Mid-European Session – Dollar rebounds on strong China data; Yen and euro sag


Raffi Boyadjian, XM Investment Research Desk

Asian and European equity markets were boosted on Wednesday by a surprise improvement in Chinese trade in March. China reported an 11.5% year-on-year jump in exports in March, beating expectations of a 2.5% increase. The figure was a sharp turnaround from the 25.3% drop in February. Imports also surprised on the upside as they declined by 7.6% versus estimates of a 10.2% drop.

Analysts cautioned that the big jump in exports may be due to seasonal factors. However, investors were encouraged by the increase in imports of commodities, which could be a sign of a recovery in demand from the world’s second largest economy.

The Australian dollar, which is seen as a liquid proxy for the Chinese economy, rose to a 2-week high after the positive data. The aussie had a roller-coaster day as it had weakened slightly earlier in Asian session on disappointing Westpac consumer confidence data out of Australia. But following the Chinese trade numbers, it climbed to a high of 0.7715 versus the US dollar before slipping back in European trading. The aussie briefly plunged to 0.7644 as crude oil prices fell on profit-taking, before bouncing back to around 0.7674 in mid-European session.

The US dollar was another beneficiary of the risk-on sentiment as the dollar index stood 0.6% higher in mid-European session. The greenback reclaimed the 109 level against the yen for the first time in nearly a week to climb to 109.25 yen. The euro followed the Japanese currency lower on Wednesday to drop to a 2-week low of 1.1307 dollars.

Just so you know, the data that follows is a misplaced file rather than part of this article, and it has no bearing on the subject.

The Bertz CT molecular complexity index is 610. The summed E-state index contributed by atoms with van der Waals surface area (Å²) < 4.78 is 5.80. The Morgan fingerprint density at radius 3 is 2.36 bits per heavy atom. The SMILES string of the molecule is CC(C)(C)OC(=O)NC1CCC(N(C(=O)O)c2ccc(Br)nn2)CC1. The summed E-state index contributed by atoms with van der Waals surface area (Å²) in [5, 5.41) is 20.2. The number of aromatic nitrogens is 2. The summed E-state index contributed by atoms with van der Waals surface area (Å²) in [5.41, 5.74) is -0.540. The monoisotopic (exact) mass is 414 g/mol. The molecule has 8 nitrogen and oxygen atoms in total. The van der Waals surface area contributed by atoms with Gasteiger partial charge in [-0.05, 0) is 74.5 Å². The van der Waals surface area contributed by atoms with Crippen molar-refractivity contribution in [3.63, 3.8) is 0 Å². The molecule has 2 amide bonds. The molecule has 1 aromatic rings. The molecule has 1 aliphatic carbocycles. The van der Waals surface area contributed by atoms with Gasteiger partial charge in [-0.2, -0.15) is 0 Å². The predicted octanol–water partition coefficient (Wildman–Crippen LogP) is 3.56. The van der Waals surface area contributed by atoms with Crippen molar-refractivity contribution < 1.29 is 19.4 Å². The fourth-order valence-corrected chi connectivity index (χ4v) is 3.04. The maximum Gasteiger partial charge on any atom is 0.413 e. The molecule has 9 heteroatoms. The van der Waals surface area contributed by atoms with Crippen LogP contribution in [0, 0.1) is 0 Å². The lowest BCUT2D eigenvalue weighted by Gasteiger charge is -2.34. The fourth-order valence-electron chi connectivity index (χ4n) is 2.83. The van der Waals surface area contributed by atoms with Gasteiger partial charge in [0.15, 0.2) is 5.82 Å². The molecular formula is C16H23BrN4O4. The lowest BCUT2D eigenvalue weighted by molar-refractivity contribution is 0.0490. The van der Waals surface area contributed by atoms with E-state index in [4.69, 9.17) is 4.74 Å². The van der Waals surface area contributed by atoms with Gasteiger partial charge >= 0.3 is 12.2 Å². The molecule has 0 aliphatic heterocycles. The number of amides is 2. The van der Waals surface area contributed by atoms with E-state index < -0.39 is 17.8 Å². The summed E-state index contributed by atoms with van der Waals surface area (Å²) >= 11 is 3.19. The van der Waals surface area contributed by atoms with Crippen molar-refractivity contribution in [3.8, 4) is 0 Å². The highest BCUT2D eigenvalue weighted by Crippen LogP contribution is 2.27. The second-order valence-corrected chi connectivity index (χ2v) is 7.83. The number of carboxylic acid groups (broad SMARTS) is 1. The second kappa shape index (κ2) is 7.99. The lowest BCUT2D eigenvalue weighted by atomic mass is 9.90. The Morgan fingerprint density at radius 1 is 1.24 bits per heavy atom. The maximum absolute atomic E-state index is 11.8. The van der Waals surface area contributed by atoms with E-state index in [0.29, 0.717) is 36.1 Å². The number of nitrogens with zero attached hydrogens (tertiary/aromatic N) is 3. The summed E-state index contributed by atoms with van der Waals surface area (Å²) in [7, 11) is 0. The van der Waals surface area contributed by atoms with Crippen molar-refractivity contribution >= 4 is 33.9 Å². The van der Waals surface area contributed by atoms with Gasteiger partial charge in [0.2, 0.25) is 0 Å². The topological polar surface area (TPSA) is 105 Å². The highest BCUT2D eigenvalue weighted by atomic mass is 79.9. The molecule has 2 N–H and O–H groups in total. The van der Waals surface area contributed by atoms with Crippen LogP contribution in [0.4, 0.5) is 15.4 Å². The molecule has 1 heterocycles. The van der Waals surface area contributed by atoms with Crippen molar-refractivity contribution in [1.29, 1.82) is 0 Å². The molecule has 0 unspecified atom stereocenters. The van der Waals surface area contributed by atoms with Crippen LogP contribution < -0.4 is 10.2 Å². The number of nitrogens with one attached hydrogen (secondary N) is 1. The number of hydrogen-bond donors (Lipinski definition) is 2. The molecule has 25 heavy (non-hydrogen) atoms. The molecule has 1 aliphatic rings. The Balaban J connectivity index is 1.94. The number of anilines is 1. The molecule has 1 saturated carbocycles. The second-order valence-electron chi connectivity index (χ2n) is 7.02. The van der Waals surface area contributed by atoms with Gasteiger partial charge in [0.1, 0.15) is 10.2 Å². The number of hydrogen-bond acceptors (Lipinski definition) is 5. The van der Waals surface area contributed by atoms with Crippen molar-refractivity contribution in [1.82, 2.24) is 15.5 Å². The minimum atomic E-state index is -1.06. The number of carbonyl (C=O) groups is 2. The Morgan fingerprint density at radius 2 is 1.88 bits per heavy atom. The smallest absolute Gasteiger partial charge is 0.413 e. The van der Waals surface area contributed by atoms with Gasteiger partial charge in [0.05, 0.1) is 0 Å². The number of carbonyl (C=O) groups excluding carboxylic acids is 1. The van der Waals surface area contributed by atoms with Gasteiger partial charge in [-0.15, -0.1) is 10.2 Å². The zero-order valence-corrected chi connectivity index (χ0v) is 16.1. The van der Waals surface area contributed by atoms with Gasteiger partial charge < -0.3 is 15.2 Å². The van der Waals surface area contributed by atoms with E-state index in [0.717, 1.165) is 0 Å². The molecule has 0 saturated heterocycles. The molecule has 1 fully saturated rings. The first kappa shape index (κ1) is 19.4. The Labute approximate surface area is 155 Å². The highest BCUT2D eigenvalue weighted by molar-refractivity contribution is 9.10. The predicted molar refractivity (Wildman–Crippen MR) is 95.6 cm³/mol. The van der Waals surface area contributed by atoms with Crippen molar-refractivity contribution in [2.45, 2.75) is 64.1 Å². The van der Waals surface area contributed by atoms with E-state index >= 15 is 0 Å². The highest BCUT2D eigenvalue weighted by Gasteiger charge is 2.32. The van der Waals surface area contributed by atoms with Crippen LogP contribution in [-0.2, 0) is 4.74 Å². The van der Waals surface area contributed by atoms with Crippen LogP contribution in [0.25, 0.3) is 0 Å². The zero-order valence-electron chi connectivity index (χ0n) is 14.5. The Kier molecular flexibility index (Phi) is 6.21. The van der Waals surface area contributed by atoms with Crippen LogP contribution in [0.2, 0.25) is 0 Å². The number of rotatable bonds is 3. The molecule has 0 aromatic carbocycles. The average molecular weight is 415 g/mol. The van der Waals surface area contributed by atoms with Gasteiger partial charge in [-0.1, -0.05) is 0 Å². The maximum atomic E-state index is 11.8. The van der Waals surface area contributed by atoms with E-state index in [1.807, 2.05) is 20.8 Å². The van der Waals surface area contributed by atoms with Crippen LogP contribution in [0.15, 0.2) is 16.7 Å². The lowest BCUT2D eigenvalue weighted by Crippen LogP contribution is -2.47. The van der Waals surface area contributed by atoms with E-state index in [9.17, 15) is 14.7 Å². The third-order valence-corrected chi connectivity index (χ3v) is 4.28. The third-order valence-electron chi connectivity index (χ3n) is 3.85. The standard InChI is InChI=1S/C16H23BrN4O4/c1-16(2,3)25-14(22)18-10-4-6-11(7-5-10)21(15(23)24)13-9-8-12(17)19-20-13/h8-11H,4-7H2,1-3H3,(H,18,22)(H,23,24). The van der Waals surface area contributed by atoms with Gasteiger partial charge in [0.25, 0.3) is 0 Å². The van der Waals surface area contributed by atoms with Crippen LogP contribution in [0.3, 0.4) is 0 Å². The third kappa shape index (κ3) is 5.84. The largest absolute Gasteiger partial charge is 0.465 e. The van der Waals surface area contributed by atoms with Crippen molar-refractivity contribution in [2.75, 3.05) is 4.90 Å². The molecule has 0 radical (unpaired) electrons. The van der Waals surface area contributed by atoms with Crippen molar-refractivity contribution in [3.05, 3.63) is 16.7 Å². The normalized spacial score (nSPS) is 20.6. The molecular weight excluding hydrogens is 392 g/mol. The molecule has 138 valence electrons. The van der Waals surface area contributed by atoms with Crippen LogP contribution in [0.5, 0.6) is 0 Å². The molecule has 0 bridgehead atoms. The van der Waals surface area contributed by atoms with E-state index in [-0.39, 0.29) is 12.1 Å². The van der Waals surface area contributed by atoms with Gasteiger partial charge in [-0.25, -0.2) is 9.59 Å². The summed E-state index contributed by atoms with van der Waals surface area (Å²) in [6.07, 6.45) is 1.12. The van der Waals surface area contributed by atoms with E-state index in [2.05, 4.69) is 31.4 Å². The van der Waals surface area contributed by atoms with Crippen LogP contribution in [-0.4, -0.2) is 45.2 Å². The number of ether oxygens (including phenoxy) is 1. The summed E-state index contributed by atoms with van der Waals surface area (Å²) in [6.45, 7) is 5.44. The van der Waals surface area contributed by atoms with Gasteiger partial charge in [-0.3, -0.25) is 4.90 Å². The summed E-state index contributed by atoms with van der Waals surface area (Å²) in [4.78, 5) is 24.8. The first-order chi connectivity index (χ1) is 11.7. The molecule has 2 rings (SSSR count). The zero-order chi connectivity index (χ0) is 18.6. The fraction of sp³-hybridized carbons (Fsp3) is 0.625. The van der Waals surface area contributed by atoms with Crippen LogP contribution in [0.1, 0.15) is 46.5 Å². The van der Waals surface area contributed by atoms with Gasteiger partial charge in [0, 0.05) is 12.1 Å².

Worse-than-expected industrial production figures for the Eurozone further dampened sentiment for the single currency. Industrial output declined by 0.8% month-on-month in February, missing estimates of a 0.7% drop.

The pound was mixed in Wednesday as risk-appetite helped it move higher against the euro and the yen. But it was down against the dollar following a strong warning by the IMF yesterday on the risks of a UK exit from the European Union. The IMF also downgraded the UK’s growth forecasts for 2016 which added to sterling’s woes. The pound was last trading 0.3% lower at 1.4224 dollars.

Crude oil led commodity prices lower today as profit-taking halted oil’s three-day rally. US oil futures were down at $41.53 a barrel in mid-European trading, and this pushed commodity-linked currencies lower, particularly the Canadian dollar. The USDCAD pair was firmer today and testing the 1.28 level following three straight days of losses.

Coming up later today, US retail sales will be watched closely while the Bank of Canada will announce its latest monetary policy decision as well as hold a press conference. Although no change in rates is expected by the Bank of Canada, traders will be on the standby for possible comments regarding the loonie’s recent sharp appreciation.